Entertainment, marketing collateral, travel, gifts, technology upgrades. You will either need to spend out-of-pocket yourself or get someone at the firm to cut checks. Either way, you need to plan and budget for necessary marketing and business development expenses.

10. What will your main marketing channels be?

How will you get in front of the people you want to connect with? Join industry groups and attend their events? Speaking engagements or presentations? Lunches? E-blasts or targeted newsletters and updates? Follow your strengths, but follow them to where your prospects are. Look at what you need in terms of distribution of your articles, blog posts or other marketing collateral.

11. What targets will you need to set and what specific actions will you need to take?

Based on your annual goals, identify five specific performance targets that will keep you focused on achieving your goals. For example, if one of your goals is to “bring in Company A as a client,” your specific performance target can be “establishing relationships with two key decision-makers at Company A.” Then you want to identify the specific activities that you will focus on each quarter that will ultimately bring you to your goal. It’s very important that your activities are things you can actually control. So “securing a meeting with a prospect” is not a strategic activity, it’s a goal (since you are not the only one who has control over deciding whether the meeting gets scheduled). Here are some examples of strategic activities that are fully in your control:

  • Identify several key decision-makers at Company A, including names, positions, etc. and research their background; identify various approaches to get connected or introduced to these individuals, including identifying what value you can provide to them
  • Request to be introduced to these individuals and map out your relationship building plan for each; offer to lead training or a presentation for them
  • Learn about their professional and personal challenges and consistently look for opportunities to provide value in different areas of their work and life
  • Stay regularly in touch

12. What actions must you reduce, discontinue, or avoid?

Next, think about what may currently stand in the way of you engaging in the activities you need to do to reach your goals. What is consuming time that you need to allocate to business development? What can you change about your habits/routines/inclinations that will clear a path for you to be successful? Then determine which of these activities you need to: Reduce, Discontinue, or Avoid. For example, if you want to focus on raising your “business development game,” then some of the activities you want to stay away from are those that take a lot of time, but do not help you focus on developing your book of business, such as attending too many networking events that are not strategic, being involved in volunteer bar associations or other organizations that do not help you strategically expand your network, etc. Your time is precious, so make sure you are using it the best and most strategic way you can.

13. Who is in your “powerbase”?

This is the roster, the starting lineup, the master list, the target package. Who is the focus of your energies this year? Who do you need to develop relationships with at a prospect to get to decision-makers? Who are you taking to lunch and who gets a quarterly phone call just to check in? List those individuals who you believe will be key to helping you achieve your most important goals this year. Use that list to create relationship-building strategies and develop your networking action plan so you are spending your time most strategically and efficiently.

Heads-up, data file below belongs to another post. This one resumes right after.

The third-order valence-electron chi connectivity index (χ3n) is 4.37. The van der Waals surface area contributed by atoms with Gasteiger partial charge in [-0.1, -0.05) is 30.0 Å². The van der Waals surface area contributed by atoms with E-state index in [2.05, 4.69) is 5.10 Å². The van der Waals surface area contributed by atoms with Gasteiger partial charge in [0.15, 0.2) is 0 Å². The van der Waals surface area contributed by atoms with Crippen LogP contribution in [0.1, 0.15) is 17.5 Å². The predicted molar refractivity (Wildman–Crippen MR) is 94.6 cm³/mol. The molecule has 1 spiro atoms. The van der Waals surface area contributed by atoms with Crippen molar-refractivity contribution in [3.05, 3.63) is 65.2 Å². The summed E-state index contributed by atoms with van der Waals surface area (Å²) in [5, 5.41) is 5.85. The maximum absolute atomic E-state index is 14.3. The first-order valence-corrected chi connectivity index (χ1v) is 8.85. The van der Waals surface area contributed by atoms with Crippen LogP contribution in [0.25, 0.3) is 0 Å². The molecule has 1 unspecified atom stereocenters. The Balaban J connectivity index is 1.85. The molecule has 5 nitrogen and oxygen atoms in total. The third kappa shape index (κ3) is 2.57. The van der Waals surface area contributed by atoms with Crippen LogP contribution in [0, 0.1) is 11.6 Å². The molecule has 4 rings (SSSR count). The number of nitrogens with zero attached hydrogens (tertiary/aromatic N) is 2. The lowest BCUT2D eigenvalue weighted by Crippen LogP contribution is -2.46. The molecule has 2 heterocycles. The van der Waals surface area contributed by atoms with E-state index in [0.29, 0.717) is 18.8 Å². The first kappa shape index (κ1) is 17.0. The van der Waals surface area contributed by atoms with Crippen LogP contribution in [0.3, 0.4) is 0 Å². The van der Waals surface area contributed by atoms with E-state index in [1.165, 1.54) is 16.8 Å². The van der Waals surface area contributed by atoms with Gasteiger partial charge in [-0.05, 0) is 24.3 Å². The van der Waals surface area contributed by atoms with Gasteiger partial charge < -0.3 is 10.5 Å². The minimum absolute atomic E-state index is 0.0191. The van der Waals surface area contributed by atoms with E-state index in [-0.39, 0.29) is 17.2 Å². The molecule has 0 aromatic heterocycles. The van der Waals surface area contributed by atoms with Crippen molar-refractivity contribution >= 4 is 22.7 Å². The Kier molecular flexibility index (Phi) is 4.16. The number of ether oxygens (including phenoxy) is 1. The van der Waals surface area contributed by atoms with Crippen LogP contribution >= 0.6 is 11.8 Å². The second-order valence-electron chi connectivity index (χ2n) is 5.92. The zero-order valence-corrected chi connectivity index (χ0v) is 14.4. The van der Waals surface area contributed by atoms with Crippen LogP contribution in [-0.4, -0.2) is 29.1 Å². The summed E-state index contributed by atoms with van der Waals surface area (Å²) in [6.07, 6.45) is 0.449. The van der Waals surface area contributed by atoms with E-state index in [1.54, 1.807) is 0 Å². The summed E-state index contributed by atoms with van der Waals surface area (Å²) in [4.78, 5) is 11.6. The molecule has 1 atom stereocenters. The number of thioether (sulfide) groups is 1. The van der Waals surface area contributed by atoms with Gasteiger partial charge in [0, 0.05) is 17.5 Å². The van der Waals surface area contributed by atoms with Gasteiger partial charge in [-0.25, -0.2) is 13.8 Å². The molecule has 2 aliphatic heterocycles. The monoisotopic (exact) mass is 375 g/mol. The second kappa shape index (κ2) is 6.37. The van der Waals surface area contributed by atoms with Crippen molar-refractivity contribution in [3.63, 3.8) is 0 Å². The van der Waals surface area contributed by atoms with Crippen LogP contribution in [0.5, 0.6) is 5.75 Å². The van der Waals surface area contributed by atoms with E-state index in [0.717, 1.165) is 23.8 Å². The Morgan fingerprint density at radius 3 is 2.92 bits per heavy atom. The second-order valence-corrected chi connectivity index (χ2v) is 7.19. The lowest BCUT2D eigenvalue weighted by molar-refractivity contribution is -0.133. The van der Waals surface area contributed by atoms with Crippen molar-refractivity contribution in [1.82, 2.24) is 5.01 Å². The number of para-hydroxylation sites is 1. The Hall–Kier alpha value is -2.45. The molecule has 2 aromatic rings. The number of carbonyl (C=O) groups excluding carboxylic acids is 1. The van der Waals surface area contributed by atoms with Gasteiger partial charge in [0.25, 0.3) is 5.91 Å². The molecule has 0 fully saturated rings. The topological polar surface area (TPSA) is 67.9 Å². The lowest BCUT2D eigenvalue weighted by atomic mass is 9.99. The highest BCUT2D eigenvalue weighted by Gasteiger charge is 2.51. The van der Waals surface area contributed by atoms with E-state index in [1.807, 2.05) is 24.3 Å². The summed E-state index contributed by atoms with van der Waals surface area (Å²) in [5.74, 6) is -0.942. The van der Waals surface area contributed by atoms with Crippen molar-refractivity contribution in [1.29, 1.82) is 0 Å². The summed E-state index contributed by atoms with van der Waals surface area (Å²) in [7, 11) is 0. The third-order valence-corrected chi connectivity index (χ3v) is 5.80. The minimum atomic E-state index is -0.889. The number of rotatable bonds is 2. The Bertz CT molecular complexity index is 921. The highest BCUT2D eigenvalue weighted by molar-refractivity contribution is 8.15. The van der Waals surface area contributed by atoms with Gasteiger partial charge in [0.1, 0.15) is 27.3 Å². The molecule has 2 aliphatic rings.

By creating your plan answering these 13 crucial questions, you will walk away with an intuitive, “at-a-glance” view of your business development process for the whole year.

Keys to Designing and Implementing Your Business Development Plan

Like any tool, your plan will only work if you use it, and use it effectively. You should tailor the mix of activities in your plan to what is most appropriate for your target market and is best suited to your personal strengths, weaknesses, and rainmaking style. Be realistic, in both your activities and your goals, but be “feasibly ambitious.” In other words, aim high, but develop your plan with a keen eye on your goals and your available time, budget, and other resources. Focus on those activities which have the most impact and start with those activities you are most comfortable with. Bust out of your comfort zone—eventually.

And finally, be thoughtful. Effective business development is a marathon, not a sprint. At least every quarter, go back and review your plan to make sure you are on pace and make any adjustments you feel are necessary. Throughout the year, keep the plan on your laptop and tablet, tape it to the inside of your office door, keep it handy in your desk drawer; basically, keep it where you can see it daily. Otherwise, as the saying goes, “out of sight, out of mind,” and you don’t want that. Use your plan with thoughtfulness and deliberation worthy of a long-term and very important project (the future success of the legal career that you worked so hard to build).

About the Author

Yuliya LaRoe, Esq., is an experienced attorney, certified coach, and co-founder of 20/20 Leadership Group, an international leadership, business development coaching, and training firm for lawyers. Contact her at